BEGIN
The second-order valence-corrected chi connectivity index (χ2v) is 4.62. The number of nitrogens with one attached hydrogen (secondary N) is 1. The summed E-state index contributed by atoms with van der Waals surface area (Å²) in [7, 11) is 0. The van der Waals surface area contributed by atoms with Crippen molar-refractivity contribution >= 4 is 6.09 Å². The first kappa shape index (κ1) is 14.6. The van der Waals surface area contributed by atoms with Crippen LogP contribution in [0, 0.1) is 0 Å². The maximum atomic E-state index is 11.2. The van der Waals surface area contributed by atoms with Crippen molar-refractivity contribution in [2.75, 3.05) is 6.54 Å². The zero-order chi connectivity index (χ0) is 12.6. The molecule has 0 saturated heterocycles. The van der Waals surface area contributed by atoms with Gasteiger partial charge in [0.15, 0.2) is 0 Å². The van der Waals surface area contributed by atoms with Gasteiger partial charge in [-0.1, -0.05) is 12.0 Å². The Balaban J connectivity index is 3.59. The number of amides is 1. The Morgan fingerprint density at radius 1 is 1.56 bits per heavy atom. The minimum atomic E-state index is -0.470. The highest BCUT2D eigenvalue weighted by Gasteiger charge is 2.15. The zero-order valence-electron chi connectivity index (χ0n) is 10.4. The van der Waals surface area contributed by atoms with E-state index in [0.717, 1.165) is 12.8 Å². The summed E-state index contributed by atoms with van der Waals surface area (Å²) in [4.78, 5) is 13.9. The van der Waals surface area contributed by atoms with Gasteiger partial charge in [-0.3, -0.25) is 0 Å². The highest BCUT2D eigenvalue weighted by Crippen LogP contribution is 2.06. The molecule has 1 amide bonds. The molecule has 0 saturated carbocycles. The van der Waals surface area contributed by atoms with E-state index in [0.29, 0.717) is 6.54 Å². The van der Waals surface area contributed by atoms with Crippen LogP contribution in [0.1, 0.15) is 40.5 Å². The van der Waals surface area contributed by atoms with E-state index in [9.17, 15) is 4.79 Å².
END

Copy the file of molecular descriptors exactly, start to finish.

The second-order valence-corrected chi connectivity index (χ2v) is 4.62. The number of nitrogens with one attached hydrogen (secondary N) is 1. The summed E-state index contributed by atoms with van der Waals surface area (Å²) in [7, 11) is 0. The van der Waals surface area contributed by atoms with Crippen molar-refractivity contribution >= 4 is 6.09 Å². The first kappa shape index (κ1) is 14.6. The van der Waals surface area contributed by atoms with Crippen LogP contribution in [0, 0.1) is 0 Å². The maximum atomic E-state index is 11.2. The van der Waals surface area contributed by atoms with Crippen molar-refractivity contribution in [2.75, 3.05) is 6.54 Å². The zero-order chi connectivity index (χ0) is 12.6. The molecule has 0 saturated heterocycles. The van der Waals surface area contributed by atoms with Gasteiger partial charge in [0.15, 0.2) is 0 Å². The van der Waals surface area contributed by atoms with Gasteiger partial charge in [-0.1, -0.05) is 12.0 Å². The Balaban J connectivity index is 3.59. The number of amides is 1. The Morgan fingerprint density at radius 1 is 1.56 bits per heavy atom. The minimum atomic E-state index is -0.470. The highest BCUT2D eigenvalue weighted by Gasteiger charge is 2.15. The zero-order valence-electron chi connectivity index (χ0n) is 10.4. The van der Waals surface area contributed by atoms with E-state index in [0.717, 1.165) is 12.8 Å². The summed E-state index contributed by atoms with van der Waals surface area (Å²) in [4.78, 5) is 13.9. The van der Waals surface area contributed by atoms with Gasteiger partial charge in [-0.3, -0.25) is 0 Å². The highest BCUT2D eigenvalue weighted by Crippen LogP contribution is 2.06. The molecule has 1 amide bonds. The molecule has 0 saturated carbocycles. The van der Waals surface area contributed by atoms with E-state index in [0.29, 0.717) is 6.54 Å². The van der Waals surface area contributed by atoms with Crippen LogP contribution in [0.1, 0.15) is 40.5 Å². The van der Waals surface area contributed by atoms with E-state index in [9.17, 15) is 4.79 Å².